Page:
John Zubrzycki’s latest book The Mysterious Mr Jacob: Diamond Merchant, Magician and Spy (Transit Lounge) tells the extraordinary story of one of the most enigmatic figures of the Raj. His first book The Last Nizam: An Indian Prince in the Australian Outback, on the misfortunes of the heir to India’s richest state, was a bestseller in Australia and India. For the past two years John has been researching the history of Indian stage magic as part of a doctoral thesis at the University of New South Wales, work that has involved trawling through archives, grimoires and ancient Sanskrit texts. In 2016 he took a troupe of Australian magicians to India and gave talks on a century and a half of conjuring links between the two countries. A former deputy foreign editor at The Australian newspaper, he has a degree in South Asian history and Hindi from the Australian National University and has worked in India as a foreign correspondent, diplomat, consultant and tour guide.

Find out more about John here.


Why do you write? I love a good story and communicating that to people, particularly if it’s a story that hasn’t been told before. To write biography and narrative non-fiction properly you need to get under the skin of your subject, that involves forensic research. There is nothing more satisfying than uncovering a chapter of a person’s life or an event in history that hasn’t been documented before.

What would you be doing if you weren’t a writer? I’d be traveling the back blocks of India, along the ancient Silk Road of Central Asia and exploring the great cities of Russia. But I don’t think anyone will pay me to do that. I would find it hard not to be writing about what I saw and the people I’d met.

What was your toughest obstacle to becoming published? I guess I was pretty lucky because I had been a journalist for a couple of decades before I approached a publisher with the idea for my first book, so they could see that I had a track record. I also had one of those one in a lifetime opportunities to document something very unique—a story that spanned continents and epochs, yet was quite contemporary. That was the book The Last Nizam: An Indian Prince in the Australian Outback.

What’s the best aspect of your writing life? The research, the interviews, the travel prior to sitting down and writing. And then the response from people if they like what I’ve written. Also touching people’s lives through the stories I’ve uncovered. And of course being invited to writers’ festivals

—the worst? The final lap of editing, cross checking references, re-reading the same material over and over again and being so sick of the process you think what you’ve written is terrible.

What would you do differently if you were starting out now as a writer? I wish I had started earlier in life. There are so many incredible stories out there waiting to be told, and I’ve got ideas for probably another half a dozen books, but it’s hard to make a living as a writer and it takes a lot out of you.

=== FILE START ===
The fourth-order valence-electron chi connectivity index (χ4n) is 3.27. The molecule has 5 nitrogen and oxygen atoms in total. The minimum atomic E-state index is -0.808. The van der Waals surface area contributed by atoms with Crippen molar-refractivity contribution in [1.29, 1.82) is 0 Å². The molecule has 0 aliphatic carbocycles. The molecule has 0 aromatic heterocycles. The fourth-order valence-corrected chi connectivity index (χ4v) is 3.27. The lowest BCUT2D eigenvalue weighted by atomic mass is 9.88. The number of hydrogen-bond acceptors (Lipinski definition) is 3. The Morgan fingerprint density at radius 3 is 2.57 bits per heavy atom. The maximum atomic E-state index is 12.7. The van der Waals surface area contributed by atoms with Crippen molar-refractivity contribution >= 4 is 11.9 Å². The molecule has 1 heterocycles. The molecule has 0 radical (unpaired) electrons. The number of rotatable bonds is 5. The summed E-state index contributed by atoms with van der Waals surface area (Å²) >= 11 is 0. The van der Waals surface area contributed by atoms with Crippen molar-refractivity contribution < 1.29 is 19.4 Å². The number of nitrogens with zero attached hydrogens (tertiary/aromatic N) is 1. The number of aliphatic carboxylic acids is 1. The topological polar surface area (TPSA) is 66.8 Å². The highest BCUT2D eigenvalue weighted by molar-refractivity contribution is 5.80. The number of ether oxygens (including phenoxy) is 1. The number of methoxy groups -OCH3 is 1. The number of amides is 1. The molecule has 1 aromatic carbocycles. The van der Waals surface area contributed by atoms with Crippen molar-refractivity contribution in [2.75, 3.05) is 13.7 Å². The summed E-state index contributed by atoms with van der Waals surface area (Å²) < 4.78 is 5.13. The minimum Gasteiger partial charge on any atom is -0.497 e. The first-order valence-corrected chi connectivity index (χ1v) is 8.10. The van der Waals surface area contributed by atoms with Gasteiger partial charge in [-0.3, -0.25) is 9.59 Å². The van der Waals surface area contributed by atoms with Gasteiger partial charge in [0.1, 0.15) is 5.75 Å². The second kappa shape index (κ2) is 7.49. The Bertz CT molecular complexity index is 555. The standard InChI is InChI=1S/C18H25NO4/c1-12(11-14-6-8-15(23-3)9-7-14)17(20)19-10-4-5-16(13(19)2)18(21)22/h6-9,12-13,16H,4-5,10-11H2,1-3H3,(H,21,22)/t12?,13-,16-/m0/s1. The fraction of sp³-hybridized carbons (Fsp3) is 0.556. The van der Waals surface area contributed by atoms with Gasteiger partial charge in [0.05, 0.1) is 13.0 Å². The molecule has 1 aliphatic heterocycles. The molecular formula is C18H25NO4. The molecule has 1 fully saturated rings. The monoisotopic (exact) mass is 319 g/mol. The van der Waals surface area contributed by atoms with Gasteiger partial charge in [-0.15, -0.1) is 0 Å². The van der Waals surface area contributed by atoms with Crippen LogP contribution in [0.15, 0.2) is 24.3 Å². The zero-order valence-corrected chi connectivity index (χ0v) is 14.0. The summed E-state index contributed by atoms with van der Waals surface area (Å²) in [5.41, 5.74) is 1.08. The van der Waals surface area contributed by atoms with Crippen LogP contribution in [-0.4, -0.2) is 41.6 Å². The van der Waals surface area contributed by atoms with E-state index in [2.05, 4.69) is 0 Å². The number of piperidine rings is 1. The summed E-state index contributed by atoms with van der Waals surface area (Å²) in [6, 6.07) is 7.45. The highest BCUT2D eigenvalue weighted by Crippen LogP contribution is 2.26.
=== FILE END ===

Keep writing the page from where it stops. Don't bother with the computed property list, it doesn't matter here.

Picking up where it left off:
What do you wish you’d been told before you set out to become an author? Don’t be afraid to sell yourself hard in the marketplace.

What’s the best advice you were ever given? These days you don’t just need to be a good writer, you also need to present your work well in public. Maybe that’s not something that has been given to me as advice directly, but it’s something I’ve learnt from successful writers.


It was a scandal that rocked the highest echelons of the British Raj.

In 1891, a notorious jeweller and curio dealer from Simla offered to sell the world’s largest brilliant-cut diamond to the fabulously wealthy Nizam of Hyderabad. If the audacious deal succeeded it would set the merchant up for life. But the transaction went horribly wrong. The Nizam accused him of fraud, triggering a sensational trial in the Calcutta High Court that made headlines around the world.

The dealer was Alexander Malcolm Jacob, a man of mysterious origins. After arriving penniless in Bombay in 1865, he became the most famous purveyor of precious stones in princely India, and a confidante of Viceroys and Maharajas. Jacob also excelled in the magical arts. He inspired all those who met him, including Rudyard Kipling who immortalised him as Lurgan Sahib, the ‘healer of sick pearls’, in his novel Kim.

Now for the first time, John Zubrzycki, author of The Last Nizam, conveys the page-turning colour, romance and adventure of Jacob’s astonishing life. Starting on the banks of the Tigris in modern-day Turkey where Jacob was born, Zubrzycki strips away the myths and legends. He follows Jacob’s journey from the slums of Bombay, to the fabulous court of the Nizam of Hyderabad, from the hedonistic heights of Simla, the summer capital of the Raj, to the Calcutta High Court. This is a story of India, of strange twists and unexpected outcomes.

Most importantly Zubrzycki enters into and truly captures the spirit of the mysterious Mr Jacob, one of the most enigmatic and charismatic figures of his time.

The book is available here.